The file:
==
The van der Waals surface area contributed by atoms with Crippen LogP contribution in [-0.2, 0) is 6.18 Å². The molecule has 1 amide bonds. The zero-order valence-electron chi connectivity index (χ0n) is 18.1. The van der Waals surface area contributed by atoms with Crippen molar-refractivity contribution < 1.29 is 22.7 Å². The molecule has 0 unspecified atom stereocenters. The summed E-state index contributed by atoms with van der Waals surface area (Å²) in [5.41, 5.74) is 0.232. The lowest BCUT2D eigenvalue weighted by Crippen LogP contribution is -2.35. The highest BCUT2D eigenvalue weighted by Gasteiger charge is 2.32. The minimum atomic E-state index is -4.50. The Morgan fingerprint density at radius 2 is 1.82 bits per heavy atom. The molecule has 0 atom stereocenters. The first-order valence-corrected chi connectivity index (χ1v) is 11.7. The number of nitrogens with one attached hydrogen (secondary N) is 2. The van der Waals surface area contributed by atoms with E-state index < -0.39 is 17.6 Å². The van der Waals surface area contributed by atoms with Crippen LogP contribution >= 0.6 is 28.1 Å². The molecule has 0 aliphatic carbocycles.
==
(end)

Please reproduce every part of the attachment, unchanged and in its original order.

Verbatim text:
The van der Waals surface area contributed by atoms with Crippen LogP contribution in [-0.2, 0) is 6.18 Å². The molecule has 1 amide bonds. The zero-order valence-electron chi connectivity index (χ0n) is 18.1. The van der Waals surface area contributed by atoms with Crippen molar-refractivity contribution < 1.29 is 22.7 Å². The molecule has 0 unspecified atom stereocenters. The summed E-state index contributed by atoms with van der Waals surface area (Å²) in [5.41, 5.74) is 0.232. The lowest BCUT2D eigenvalue weighted by Crippen LogP contribution is -2.35. The highest BCUT2D eigenvalue weighted by Gasteiger charge is 2.32. The minimum atomic E-state index is -4.50. The Morgan fingerprint density at radius 2 is 1.82 bits per heavy atom. The molecule has 0 atom stereocenters. The first-order valence-corrected chi connectivity index (χ1v) is 11.7. The number of nitrogens with one attached hydrogen (secondary N) is 2. The van der Waals surface area contributed by atoms with E-state index < -0.39 is 17.6 Å². The van der Waals surface area contributed by atoms with Crippen LogP contribution >= 0.6 is 28.1 Å². The molecule has 0 aliphatic carbocycles.